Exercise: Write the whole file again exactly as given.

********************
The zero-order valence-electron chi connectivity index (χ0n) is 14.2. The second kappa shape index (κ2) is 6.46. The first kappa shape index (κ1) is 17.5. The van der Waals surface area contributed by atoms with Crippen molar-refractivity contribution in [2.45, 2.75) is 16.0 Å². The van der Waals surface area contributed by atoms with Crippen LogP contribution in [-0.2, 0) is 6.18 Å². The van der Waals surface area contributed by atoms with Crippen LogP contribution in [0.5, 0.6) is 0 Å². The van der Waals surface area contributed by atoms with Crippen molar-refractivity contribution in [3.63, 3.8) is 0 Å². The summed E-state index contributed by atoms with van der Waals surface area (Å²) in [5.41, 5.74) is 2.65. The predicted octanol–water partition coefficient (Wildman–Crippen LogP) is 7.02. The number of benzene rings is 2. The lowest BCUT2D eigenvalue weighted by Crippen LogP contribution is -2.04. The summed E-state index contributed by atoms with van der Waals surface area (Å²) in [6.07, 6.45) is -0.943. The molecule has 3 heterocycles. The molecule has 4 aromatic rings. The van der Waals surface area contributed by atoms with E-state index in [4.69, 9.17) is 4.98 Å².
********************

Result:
The zero-order valence-electron chi connectivity index (χ0n) is 14.2. The second kappa shape index (κ2) is 6.46. The first kappa shape index (κ1) is 17.5. The van der Waals surface area contributed by atoms with Crippen molar-refractivity contribution in [2.45, 2.75) is 16.0 Å². The van der Waals surface area contributed by atoms with Crippen LogP contribution in [-0.2, 0) is 6.18 Å². The van der Waals surface area contributed by atoms with Crippen LogP contribution in [0.5, 0.6) is 0 Å². The van der Waals surface area contributed by atoms with Crippen molar-refractivity contribution in [3.63, 3.8) is 0 Å². The summed E-state index contributed by atoms with van der Waals surface area (Å²) in [5.41, 5.74) is 2.65. The predicted octanol–water partition coefficient (Wildman–Crippen LogP) is 7.02. The number of benzene rings is 2. The lowest BCUT2D eigenvalue weighted by Crippen LogP contribution is -2.04. The summed E-state index contributed by atoms with van der Waals surface area (Å²) in [6.07, 6.45) is -0.943. The molecule has 3 heterocycles. The molecule has 4 aromatic rings. The van der Waals surface area contributed by atoms with E-state index in [4.69, 9.17) is 4.98 Å².